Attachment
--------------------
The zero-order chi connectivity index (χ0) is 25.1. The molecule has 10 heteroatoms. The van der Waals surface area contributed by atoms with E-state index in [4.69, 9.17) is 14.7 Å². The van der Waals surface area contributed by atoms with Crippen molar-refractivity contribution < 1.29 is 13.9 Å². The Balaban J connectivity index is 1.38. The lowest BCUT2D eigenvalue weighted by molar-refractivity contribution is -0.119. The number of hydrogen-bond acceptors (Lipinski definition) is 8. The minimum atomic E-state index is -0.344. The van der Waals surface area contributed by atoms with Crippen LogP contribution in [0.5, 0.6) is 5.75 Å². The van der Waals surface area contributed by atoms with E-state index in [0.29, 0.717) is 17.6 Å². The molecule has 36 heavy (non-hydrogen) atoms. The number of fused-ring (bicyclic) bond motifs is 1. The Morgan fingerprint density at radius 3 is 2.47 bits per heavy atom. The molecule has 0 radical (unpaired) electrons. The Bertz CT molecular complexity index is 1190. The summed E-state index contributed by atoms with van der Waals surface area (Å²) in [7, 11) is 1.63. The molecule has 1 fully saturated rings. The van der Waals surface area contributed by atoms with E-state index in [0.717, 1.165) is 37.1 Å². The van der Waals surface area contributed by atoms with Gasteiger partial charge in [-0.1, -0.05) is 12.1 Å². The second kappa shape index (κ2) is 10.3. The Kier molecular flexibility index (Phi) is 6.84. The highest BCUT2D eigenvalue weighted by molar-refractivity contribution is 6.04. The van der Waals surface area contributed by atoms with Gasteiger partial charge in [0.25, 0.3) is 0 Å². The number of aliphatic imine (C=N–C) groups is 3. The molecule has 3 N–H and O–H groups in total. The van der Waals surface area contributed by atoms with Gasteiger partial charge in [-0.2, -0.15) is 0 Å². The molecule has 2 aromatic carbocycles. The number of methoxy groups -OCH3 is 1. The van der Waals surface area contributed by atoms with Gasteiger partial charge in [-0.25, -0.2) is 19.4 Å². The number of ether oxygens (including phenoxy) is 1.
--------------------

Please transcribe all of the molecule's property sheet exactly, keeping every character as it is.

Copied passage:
The zero-order chi connectivity index (χ0) is 25.1. The molecule has 10 heteroatoms. The van der Waals surface area contributed by atoms with E-state index in [4.69, 9.17) is 14.7 Å². The van der Waals surface area contributed by atoms with Crippen molar-refractivity contribution < 1.29 is 13.9 Å². The Balaban J connectivity index is 1.38. The lowest BCUT2D eigenvalue weighted by molar-refractivity contribution is -0.119. The number of hydrogen-bond acceptors (Lipinski definition) is 8. The minimum atomic E-state index is -0.344. The van der Waals surface area contributed by atoms with Crippen LogP contribution in [0.5, 0.6) is 5.75 Å². The van der Waals surface area contributed by atoms with E-state index in [0.29, 0.717) is 17.6 Å². The molecule has 36 heavy (non-hydrogen) atoms. The number of fused-ring (bicyclic) bond motifs is 1. The Morgan fingerprint density at radius 3 is 2.47 bits per heavy atom. The molecule has 0 radical (unpaired) electrons. The Bertz CT molecular complexity index is 1190. The summed E-state index contributed by atoms with van der Waals surface area (Å²) in [7, 11) is 1.63. The molecule has 1 fully saturated rings. The van der Waals surface area contributed by atoms with E-state index in [0.717, 1.165) is 37.1 Å². The van der Waals surface area contributed by atoms with Gasteiger partial charge in [-0.1, -0.05) is 12.1 Å². The second kappa shape index (κ2) is 10.3. The Kier molecular flexibility index (Phi) is 6.84. The highest BCUT2D eigenvalue weighted by molar-refractivity contribution is 6.04. The van der Waals surface area contributed by atoms with Gasteiger partial charge in [0.25, 0.3) is 0 Å². The number of aliphatic imine (C=N–C) groups is 3. The molecule has 3 N–H and O–H groups in total. The van der Waals surface area contributed by atoms with Gasteiger partial charge in [-0.2, -0.15) is 0 Å². The molecule has 2 aromatic carbocycles. The number of methoxy groups -OCH3 is 1. The van der Waals surface area contributed by atoms with Gasteiger partial charge in [-0.25, -0.2) is 19.4 Å². The number of ether oxygens (including phenoxy) is 1.